James Boswell

The Family


In Tate Britain

Prints and Drawings Room

View by appointment
James Boswell 1906–1971
Lithograph on paper
Image: 187 × 191 mm
Presented by Ruth Boswell, the artist's widow 2000


In this ordinary living room a man is shown adjusting a wireless and looking towards his wife who sits beside him knitting. A younger woman, presumably their daughter, looks up from doing her homework on the table. The pictures on the wall, plant on the mantelpiece and cat on the hearth rug indicate the cosiness of their surroundings and their status as middle class. However the date of the print is portentous, and the family may be tuning in to reports about the political situation in Europe which would shortly escalate in to world war. The Family is one of a series of lithographs Boswell made in 1939. Other scenes include a cinema (Tate P11669), a railway station (Tate P11667) and the oratory in Hyde Park. Feaver describes the series: ‘This is the London of Graham Greene’s seedy, conscience-stricken agents, of Patrick Hamilton’s hungover failures in life, of Orwell’s down and out literary agents’ (Feaver, p.6).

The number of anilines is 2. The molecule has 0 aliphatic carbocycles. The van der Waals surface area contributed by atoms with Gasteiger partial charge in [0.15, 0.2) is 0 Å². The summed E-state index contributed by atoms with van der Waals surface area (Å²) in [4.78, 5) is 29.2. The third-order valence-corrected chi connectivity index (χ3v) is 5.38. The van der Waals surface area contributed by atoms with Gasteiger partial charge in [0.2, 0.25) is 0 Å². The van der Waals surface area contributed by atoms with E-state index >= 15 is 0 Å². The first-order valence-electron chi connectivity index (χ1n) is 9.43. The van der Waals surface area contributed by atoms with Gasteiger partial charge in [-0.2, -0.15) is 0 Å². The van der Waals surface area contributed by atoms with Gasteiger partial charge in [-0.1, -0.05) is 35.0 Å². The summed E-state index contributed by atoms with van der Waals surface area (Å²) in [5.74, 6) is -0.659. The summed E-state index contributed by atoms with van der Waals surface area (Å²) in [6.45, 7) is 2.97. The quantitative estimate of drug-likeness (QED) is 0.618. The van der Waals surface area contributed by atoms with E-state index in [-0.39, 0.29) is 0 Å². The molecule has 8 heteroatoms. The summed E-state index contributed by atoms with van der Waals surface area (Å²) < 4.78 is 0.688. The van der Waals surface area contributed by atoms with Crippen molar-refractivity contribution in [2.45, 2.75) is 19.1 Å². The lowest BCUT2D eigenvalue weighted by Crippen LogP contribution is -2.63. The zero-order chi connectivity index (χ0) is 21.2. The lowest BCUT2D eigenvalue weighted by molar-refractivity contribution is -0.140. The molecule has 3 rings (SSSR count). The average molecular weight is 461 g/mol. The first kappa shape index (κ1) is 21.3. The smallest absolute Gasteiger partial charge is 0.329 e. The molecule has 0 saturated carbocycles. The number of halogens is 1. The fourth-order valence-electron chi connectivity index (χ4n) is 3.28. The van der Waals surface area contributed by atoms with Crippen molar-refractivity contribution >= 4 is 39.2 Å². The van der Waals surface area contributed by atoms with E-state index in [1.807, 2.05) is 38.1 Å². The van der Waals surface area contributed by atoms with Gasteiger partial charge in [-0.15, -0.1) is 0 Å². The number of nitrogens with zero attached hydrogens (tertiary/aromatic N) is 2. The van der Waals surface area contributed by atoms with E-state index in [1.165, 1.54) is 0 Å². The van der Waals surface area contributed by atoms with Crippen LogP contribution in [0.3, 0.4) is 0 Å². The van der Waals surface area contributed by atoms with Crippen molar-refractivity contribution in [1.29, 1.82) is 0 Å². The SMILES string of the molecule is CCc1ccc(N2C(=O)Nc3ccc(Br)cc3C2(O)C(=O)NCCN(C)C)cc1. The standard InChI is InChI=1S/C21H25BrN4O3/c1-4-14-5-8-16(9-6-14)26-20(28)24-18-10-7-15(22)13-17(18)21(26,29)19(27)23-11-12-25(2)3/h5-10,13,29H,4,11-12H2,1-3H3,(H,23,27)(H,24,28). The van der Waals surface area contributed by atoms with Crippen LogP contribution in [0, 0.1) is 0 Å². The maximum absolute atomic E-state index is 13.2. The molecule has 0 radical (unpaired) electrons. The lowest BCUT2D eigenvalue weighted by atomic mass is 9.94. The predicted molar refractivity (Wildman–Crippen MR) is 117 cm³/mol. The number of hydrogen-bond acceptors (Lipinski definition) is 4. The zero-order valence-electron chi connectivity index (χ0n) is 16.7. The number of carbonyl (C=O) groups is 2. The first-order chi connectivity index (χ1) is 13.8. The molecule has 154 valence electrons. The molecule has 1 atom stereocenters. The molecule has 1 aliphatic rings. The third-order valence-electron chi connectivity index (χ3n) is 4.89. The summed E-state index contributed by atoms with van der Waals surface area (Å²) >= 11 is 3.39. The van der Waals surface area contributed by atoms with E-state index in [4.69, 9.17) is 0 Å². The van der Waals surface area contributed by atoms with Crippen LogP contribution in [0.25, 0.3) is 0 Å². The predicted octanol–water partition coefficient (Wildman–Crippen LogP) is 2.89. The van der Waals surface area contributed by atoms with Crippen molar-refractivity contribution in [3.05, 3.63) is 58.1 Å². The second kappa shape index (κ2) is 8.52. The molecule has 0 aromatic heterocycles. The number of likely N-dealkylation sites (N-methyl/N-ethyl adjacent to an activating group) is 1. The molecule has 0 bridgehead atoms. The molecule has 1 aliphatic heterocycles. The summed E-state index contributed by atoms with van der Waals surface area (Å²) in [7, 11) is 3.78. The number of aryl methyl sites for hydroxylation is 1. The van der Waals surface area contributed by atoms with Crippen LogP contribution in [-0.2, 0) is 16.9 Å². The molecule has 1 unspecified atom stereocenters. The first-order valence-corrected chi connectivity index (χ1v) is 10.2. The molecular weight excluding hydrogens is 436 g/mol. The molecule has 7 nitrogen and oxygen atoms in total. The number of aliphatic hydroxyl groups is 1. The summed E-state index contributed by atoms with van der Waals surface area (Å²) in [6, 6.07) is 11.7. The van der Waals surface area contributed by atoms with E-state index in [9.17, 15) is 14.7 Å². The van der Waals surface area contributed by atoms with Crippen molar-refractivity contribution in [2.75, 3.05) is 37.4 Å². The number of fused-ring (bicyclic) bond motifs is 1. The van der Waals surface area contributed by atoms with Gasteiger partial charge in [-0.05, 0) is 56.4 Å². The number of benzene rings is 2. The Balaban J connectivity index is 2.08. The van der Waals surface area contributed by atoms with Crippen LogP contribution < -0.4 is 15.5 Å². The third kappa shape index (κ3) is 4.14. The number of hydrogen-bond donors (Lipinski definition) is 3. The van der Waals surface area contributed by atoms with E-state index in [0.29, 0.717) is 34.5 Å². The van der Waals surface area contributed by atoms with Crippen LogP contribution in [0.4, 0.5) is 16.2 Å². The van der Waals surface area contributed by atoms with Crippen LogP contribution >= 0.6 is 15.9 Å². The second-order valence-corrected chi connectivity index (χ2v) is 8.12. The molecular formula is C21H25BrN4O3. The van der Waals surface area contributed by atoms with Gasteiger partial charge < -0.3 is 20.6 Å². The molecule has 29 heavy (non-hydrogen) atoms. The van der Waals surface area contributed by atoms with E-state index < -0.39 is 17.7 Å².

Born in New Zealand, Boswell moved to London in 1925 where he remained for the rest of his life. In 1932 he joined the Communist Party and gave up painting for politically motivated graphic work. The following year he became co-founder of the Artists International Association, along with Paul Hogarth (1917-2001) and James Fitton (1899-1982), and began to contribute sketches to left-wing periodicals, The Left Review and the Daily Worker. Many of these prints are political satires and are an attempt to expose class injustices, for example Empire Builders (Tate P01823). By contrast, The Family, reveals Boswell’s fascination with the life of ordinary people in London, and his ability to create original images of his surroundings. Clear comparisons can be made with the graphic work of George Cruickshank (1792-1878) and the French illustrator, Gustave Doré (1832-1883) who, although working a century earlier, exploited the effects of print-making to capture contemporary London life.

Further reading:
William Feaver, Boswell’s London: Drawings by James Boswell Showing Changing London from the Thirties to the Fifties, London 1978
James Boswell: Extracting the Dream Reality, exhibition catalogue, Austin/Desmond Fine Art, London 1999

Heather Birchall
January 2004

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